I'm not one of those poets who write poetry from the heart. I do acknowledge that my poetic expressions come from heart-felt emotional moments with their concomitant inspirations. These initial encounters are raw emotions sometimes dwelling on love, rage, joy, loss, pain, suffering that tend to suck me in. Then I vent my pent up emotions in a way for my audience to understand without arrogance but with humility by putting the mind to work on the poetic by-product. Take for an example, the Presidential elections in the United States of America, for me that provided the fuel for all kinds of emotional outburst as I read and listened to people who spoke in support of their political affiliations, and be inspired by it all. Do you know how I felt to witness a black man and black like me to be the first from my race to become POTUS-elect of a great nation? Were I to write my raw feelings of this historical magnitude no doubt, would bring up hurt feelings of the past and by extension alienate those folks who would most likely be offended? What would be the point of it all? As President Barack-elect has said, (not in these exact words, but the gist is there) we bury the past and move forward to greater and better things in store. Yes, as a poet, the moment must be captured poetically too, but with the mind playing the key role when capturing the moment poetically. This is the wise thing to do for the mind which is more powerful than emotional outburst which gushes out like the steam from a kettle but will surely dissipate to make room for the next emotional upheaval.

Yes, indeed there is without doubt that the birth of poetry starts with the heart and its emotions inspire the poetry. However, the morphing of these inspired emotions into poetry must come from working the mind. The mind provides the organizational tools needed in order to mesh the emotions and the inspiration into a product called poetry. As the emotions are poured from the heart they begin to play second fiddle to the mind. The mind then rebrands these emotions into measured doses around a framework that is either structured poetry or unstructured poetry. The mind transforms these emotions in proper under- and outer-garments for the various seasons and with appropriate or matching accessories by evoking the tools found in poetry. Hence, each poem is created. In a nutshell, that's the process I use when writing my poetry from the heart, soul and mind. Remind me to talk about the tools of poetry sometime soon.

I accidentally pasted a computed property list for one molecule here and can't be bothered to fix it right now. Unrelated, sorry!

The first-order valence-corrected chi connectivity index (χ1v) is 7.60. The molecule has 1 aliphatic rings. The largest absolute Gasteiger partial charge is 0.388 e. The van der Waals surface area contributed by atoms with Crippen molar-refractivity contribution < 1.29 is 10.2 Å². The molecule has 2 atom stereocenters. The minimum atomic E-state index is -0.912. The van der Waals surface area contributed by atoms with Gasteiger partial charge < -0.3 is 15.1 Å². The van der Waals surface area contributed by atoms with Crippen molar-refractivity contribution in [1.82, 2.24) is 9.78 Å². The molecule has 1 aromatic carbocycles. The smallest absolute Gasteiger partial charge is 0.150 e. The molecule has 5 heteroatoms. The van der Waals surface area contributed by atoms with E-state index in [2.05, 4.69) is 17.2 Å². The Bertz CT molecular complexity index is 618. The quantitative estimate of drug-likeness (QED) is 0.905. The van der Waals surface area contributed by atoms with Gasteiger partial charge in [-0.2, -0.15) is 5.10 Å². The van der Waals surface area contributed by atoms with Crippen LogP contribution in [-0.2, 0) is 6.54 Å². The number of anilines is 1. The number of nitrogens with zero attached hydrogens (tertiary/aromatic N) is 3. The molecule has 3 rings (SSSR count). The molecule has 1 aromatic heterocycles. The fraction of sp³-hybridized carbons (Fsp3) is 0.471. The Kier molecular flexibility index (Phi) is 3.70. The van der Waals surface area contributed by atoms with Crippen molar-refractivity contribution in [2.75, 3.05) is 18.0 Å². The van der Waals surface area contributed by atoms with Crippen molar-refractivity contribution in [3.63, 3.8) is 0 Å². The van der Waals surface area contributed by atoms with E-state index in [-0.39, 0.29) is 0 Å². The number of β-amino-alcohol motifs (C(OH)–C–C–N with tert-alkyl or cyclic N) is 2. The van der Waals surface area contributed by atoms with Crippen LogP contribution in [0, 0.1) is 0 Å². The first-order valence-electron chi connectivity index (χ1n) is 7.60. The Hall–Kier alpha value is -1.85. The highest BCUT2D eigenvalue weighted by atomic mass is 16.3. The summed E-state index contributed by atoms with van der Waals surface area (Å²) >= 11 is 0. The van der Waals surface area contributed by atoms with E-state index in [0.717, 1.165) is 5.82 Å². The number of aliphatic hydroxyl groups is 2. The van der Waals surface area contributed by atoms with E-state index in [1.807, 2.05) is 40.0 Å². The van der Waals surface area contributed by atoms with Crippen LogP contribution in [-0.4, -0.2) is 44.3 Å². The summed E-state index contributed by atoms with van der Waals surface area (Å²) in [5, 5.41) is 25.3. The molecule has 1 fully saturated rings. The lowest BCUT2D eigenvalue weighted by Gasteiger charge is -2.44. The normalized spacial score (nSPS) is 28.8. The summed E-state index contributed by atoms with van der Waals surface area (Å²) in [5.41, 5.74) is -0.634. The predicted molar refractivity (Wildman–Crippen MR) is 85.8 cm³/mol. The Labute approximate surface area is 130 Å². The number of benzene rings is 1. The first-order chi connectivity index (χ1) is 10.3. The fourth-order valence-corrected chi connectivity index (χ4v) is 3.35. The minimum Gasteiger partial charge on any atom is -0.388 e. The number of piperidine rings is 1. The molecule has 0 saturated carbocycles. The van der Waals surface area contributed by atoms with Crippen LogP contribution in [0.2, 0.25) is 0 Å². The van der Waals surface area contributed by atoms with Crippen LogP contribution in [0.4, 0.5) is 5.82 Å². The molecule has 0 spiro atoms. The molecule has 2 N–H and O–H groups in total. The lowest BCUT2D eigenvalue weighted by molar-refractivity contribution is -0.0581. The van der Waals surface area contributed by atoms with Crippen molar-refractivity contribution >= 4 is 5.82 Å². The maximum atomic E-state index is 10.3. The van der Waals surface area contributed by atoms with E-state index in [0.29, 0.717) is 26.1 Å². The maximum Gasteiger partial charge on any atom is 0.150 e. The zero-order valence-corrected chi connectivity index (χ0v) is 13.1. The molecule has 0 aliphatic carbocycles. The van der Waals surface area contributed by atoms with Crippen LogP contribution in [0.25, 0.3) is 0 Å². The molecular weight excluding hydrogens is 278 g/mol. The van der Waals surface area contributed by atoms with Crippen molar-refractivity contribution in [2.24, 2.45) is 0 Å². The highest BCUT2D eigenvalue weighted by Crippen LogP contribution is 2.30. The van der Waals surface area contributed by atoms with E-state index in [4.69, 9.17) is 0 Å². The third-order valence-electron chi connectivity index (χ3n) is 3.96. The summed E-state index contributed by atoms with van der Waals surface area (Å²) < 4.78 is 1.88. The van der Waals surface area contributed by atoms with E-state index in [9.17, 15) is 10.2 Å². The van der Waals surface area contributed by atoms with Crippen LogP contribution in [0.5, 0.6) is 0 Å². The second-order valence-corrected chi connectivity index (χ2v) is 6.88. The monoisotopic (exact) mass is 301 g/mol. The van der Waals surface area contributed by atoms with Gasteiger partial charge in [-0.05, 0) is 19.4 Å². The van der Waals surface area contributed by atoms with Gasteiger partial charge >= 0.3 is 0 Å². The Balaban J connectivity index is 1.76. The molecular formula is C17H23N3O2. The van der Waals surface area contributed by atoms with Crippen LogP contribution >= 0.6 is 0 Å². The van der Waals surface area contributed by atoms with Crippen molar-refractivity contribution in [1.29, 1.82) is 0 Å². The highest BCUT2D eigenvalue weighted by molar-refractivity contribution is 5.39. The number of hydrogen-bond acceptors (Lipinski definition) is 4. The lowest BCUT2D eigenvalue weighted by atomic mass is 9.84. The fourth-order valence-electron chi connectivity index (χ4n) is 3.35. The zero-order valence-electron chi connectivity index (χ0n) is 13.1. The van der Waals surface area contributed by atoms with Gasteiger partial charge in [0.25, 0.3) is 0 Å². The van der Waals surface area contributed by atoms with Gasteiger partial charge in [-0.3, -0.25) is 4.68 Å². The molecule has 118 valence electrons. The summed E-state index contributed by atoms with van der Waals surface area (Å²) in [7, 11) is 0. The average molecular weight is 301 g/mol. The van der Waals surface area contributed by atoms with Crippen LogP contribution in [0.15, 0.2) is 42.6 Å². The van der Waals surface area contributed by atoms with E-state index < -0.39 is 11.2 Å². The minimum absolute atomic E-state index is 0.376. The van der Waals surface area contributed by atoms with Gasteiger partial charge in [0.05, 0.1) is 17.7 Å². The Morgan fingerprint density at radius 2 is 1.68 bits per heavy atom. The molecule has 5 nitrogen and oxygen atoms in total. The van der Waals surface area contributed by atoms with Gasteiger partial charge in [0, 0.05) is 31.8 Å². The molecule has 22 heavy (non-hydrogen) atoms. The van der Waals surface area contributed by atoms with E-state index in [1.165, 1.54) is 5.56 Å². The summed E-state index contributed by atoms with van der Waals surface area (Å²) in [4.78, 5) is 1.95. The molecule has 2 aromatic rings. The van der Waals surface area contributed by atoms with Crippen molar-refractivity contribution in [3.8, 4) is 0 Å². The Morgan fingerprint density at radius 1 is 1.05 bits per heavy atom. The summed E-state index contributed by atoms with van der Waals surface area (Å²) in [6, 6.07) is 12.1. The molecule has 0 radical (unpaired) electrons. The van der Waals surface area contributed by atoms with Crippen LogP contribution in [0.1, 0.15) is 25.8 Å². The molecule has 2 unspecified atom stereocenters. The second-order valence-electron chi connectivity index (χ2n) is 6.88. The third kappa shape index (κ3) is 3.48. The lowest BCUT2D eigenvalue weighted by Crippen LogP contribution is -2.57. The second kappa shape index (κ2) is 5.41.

So what kind of Poet am I?

My position on this is that, no I'm not a poet who writes from the heart. I use my mind to guide my heart. That said, I'm indeed a poet who writes from the mind. However, with deep understanding that the heart and soul provide the inspiration of the moments for me to write poetry, but the mind takes over. Therefore, much consideration is given with the expressed intend on creating verses worthy of showing great beauty with emotional sincerity or intensity or profound insight. My poems go through many drafts before the final draft is ready to be printed or shared. This process that I apply when writing my poetry negates any assertion that I write poetry from the heart. My best poetry comes when I have managed to overcome the antithesis between raw feelings of the heart and the frustrating mental process of turning that into something beautiful and meaningful. Poetry is impossible without the heart-felt emotions, for that is where one derives one's inspiration, but poetry requires the mind.

©Paterika Hengreaves

5 comments:
Marja said...
Hi Paterika I am very impressed by your knowledge understanding and professionalism in writing poetry.
It surely shines through in your poems.
I am possibly guilty of many points as how not to do it in my attempts to write a poem. I have zero background or knowledge in this area and english is my second language.
For me it is just fun but
I will never call myself a poet and so I hope you don't mind my play.
I am however honered I know one and I love to read your work.

2:39 PM
Ruahines said...
Kia ora Paterika,
What a wonderful essay, so rich with knowledge, understanding, process, and truth. I so appreciate your place and your poems, and now your words in opening up this world to me.
Like Marja, I too play at poetry without understanding what it is I am doing, and coming here helps me to understand that process.
I tingled reading your words about the heart, and it makes me glow that in my own way I approach it like you describe. When in the mountains I am always struck by something in Nature that leaves a feeling in my soul, and maybe a line in my head. I will jot down a note, and work it through many times before I feel I can enjoy and maybe even share. A process I never realized I was undertaking.
Paterika, kia ora for all your beauty and wisdom. Have a lovely day.
Aroha,
Robb

1:13 PM
Marja said...
Hi paterika Thank you so much for your nice comments. It make me feel so good that I had to wipe a tear.
Yes Mayke is doing very well. She was a very quiet girl in primary school and had therefore lots of social problems, including bullying. My doctor recommended to sent her to young writers, a two hour writing school on Saturday, so she could express herself. There were all gifted kids and Mayke wasn't that good so I was a bit worried but she learned well along the way and now she gets all excellences at school for poetry and creative writing

Again thanks and bless you, Marja

1:09 PM
Marja said...
sorry one more time but I got a well deserved award for you

12:42 PM
PATERIKA HENGREAVES, Poet Laureate said...
Thank you very much Marja. I'll be right over. Ka Kite ano.

Paterika

3:43 AM